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The commissioning phase of this issue involved us looking at a lot of floor plans. Not because we’re moving out of Midori House (at least not yet) or launching our property-development business (it’s something we think about all the time) but more as a research exercise to gauge the state and quality of housing development.

Despite the fact that developers, cities, regions and entire nations all converge on Cannes to tout their wares and show models of inspired living, it’s both alarming and more than a little depressing to see how little consideration is given to the very people that these developers and their investors are trying to target. With so much emphasis given to the quality of schools, short commute times and nearby amenities, it’s clear that new residential projects in Seattle, Copenhagen, London and Singapore are talking more to an international investor base than they are to locals. And even though international buyers might well put their new purchase on the rental market, there’s an equally strong chance that this new residence will be let to someone who’s attached to a multinational, has lived in a variety of major cities and has a good idea of what makes for superior apartment living. The problem (and opportunity) is that very few developers have bothered to canvass the opinion of such mobile, international citizens and ask them what they’d like from a residence before it comes off the drawing board.

If I crane my neck and look at two new developments just beyond my office window, the problem is already apparent on the façades of these structures. The brochures might have sold residents on balconies or loggias but some are so tiny that you wouldn’t be able to place a spindly chair beyond the threshold and stretch your legs, let alone enjoy breakfast for two in the sunshine. At other developments going up across the capital you’d be hard-pressed to keep an extra Rimowa suitcase or back issues of this magazine – storage beyond basic wardrobes and slimline cupboards is not part of the floor plan. Ask most people what they’d like to see more of in new developments and it usually comes down to workable, efficient storage – a walk-in cupboard for recycling, winter coats and extra wine glasses; a pantry for baking supplies; and a lock-up in the cellar for skis, flea-market finds and annoying relatives.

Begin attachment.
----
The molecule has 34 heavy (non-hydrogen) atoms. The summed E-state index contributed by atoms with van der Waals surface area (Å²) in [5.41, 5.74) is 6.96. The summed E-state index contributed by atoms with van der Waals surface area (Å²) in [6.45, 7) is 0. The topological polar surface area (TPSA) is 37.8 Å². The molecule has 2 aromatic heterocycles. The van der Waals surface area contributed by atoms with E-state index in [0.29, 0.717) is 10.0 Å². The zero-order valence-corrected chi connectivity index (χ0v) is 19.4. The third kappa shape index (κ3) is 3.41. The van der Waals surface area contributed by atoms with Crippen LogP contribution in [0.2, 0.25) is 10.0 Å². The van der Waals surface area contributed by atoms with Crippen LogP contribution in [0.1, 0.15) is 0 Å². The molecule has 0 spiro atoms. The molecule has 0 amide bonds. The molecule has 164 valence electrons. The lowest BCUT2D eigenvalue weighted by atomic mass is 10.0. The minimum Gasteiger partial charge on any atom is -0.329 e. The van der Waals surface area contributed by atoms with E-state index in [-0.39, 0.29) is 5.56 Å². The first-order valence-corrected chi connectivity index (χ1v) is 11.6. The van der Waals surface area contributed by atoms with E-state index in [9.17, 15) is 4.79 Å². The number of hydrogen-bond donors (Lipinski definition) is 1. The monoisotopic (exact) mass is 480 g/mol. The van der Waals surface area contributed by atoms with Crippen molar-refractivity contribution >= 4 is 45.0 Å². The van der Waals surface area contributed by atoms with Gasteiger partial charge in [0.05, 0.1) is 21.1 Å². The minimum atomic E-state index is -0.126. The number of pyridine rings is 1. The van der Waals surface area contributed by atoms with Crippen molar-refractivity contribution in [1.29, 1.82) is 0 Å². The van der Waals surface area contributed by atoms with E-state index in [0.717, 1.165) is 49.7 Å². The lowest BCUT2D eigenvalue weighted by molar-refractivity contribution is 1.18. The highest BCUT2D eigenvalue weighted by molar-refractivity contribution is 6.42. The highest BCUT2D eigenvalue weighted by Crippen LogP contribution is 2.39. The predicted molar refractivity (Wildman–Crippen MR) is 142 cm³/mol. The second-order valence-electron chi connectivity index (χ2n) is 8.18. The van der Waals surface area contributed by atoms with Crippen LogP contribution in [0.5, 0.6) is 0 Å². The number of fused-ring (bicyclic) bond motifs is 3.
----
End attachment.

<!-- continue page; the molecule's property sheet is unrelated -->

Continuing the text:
It took a jump over to Munich to see Stefan F Höglmaier’s latest project and its ample storage solutions to recognise that in some corners of the world smart features aren’t a selling option but more a basic human right. When Herr Höglmaier showed me a floor plan and I asked if the large walk-in storage unit inside the apartment was the only one in there he thought I was being rude. “No, no,” he said. “We’ve also designed large storage units close to the underground car park so that you can go from your car and drop things off that you may not need in the short term and then take a lift directly to your apartment.”

The perfect apartment would incorporate key elements from buildings found in Switzerland, Sweden, Germany, Australia and couple of grand classics in Brazil. Smart developers would also be wise to work beyond established floor plans in their local market and dare to mix things up a bit.

Staying with Germany and mixing things up, I’m happy to announce that our annual Quality of Life Conference is back and that Berlin is our host city for 2017. The Monocle team and colleagues from our sister company Winkreative will be on hand in the German capital from 29 June to 1 July to host you and your collaborators for a busy three days of discussions, benchmarking, shopping expeditions, guided running tours and a Friday full of exceptional speakers touching on topics surrounding better city building, mobility and inspiring media.

As with other years the sessions will be brisk but we’re also adding new components to appeal to delegates who want to hear from interesting businesses in which to invest as well as one-on-one interviews with influential figures. While we thought about getting closer to the Med this year with our host city, we feel that Berlin has more to offer in terms of cultural and diplomatic leadership. We hope that you’ll join us for some currywurst, fine cocktails and a few late nights. You can find more details about this year’s event on: conference.monocle.com and if you have any specific questions or requests you can email me at tb@monocle.com or alternatively contact my assistant Hannah Grundy at hg@monocle.com.

Next month’s issue is all about transport and smoother tracks between points near and far. All good story tips can also be sent to our addresses. Thank you for all your support.

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